Myasthenia gravis is a rare neuromuscular condition caused by poor communication between nerve endings and muscle fibers, which presents with muscle fatigue and weakness. Unlike some other neuromuscular disorders, myasthenia gravis affects only voluntary muscles or those a person chooses to move, as opposed to those that operate on their own, unconsciously. The symptoms of this disorder can vary dramatically depending on specific muscles or muscle groups it affects.


1. Muscle Weakness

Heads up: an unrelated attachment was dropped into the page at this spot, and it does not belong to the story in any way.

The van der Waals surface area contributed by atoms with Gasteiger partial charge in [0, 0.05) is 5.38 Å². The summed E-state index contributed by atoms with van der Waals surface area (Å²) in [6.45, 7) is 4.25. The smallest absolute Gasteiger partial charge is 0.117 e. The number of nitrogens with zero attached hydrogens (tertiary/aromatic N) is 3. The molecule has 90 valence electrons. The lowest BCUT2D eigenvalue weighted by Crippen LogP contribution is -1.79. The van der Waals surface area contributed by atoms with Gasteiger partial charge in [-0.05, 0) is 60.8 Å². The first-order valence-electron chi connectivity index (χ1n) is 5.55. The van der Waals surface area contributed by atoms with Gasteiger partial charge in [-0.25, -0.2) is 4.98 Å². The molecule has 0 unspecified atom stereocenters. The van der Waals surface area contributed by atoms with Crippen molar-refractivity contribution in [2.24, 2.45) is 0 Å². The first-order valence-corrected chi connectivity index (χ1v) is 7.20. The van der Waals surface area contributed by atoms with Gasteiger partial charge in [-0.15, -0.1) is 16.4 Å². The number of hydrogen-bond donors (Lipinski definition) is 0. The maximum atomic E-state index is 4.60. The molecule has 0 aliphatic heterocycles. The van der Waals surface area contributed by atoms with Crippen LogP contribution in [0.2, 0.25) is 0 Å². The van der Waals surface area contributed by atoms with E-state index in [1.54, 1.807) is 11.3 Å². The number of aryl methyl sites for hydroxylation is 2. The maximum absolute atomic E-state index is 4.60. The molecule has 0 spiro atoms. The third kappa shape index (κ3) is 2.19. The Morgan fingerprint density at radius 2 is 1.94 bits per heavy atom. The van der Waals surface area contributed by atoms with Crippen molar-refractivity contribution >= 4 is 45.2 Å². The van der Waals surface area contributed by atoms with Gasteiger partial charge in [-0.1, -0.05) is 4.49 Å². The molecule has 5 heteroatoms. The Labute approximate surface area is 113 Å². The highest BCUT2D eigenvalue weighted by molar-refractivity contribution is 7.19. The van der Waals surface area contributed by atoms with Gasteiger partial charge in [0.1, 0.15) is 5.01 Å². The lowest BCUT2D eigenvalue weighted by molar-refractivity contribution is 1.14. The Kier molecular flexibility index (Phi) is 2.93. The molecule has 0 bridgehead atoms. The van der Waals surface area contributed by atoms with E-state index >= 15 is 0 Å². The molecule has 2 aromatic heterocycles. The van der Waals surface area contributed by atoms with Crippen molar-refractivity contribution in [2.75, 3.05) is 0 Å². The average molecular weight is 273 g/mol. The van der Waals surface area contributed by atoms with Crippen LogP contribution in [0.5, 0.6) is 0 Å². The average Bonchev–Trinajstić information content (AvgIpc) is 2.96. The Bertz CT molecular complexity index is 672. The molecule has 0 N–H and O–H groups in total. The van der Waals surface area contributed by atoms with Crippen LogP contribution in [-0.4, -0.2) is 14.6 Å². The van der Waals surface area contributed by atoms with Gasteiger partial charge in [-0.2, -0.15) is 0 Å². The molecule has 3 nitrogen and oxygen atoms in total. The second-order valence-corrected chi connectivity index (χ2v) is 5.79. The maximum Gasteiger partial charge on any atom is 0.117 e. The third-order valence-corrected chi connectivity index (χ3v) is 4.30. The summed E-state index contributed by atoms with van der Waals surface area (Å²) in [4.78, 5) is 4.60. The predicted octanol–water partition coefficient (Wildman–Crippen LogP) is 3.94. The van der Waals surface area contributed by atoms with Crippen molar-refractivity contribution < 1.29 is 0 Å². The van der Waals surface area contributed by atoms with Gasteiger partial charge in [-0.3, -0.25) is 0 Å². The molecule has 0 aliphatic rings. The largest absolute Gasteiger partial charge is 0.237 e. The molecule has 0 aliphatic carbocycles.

Every symptom of myasthenia gravis stems from weakened voluntary muscles, which occurs when the immune system attacks the areas where nerve endings connect with muscle fibers. This weakens the signal that tells the muscle to contract. Therefore, people with myasthenia gravis experience weakness. The symptom can be subtle enough that a person may not realize they have a serious disorder. Symptoms usually improve after rest, causing the weakness to come and go throughout the day.

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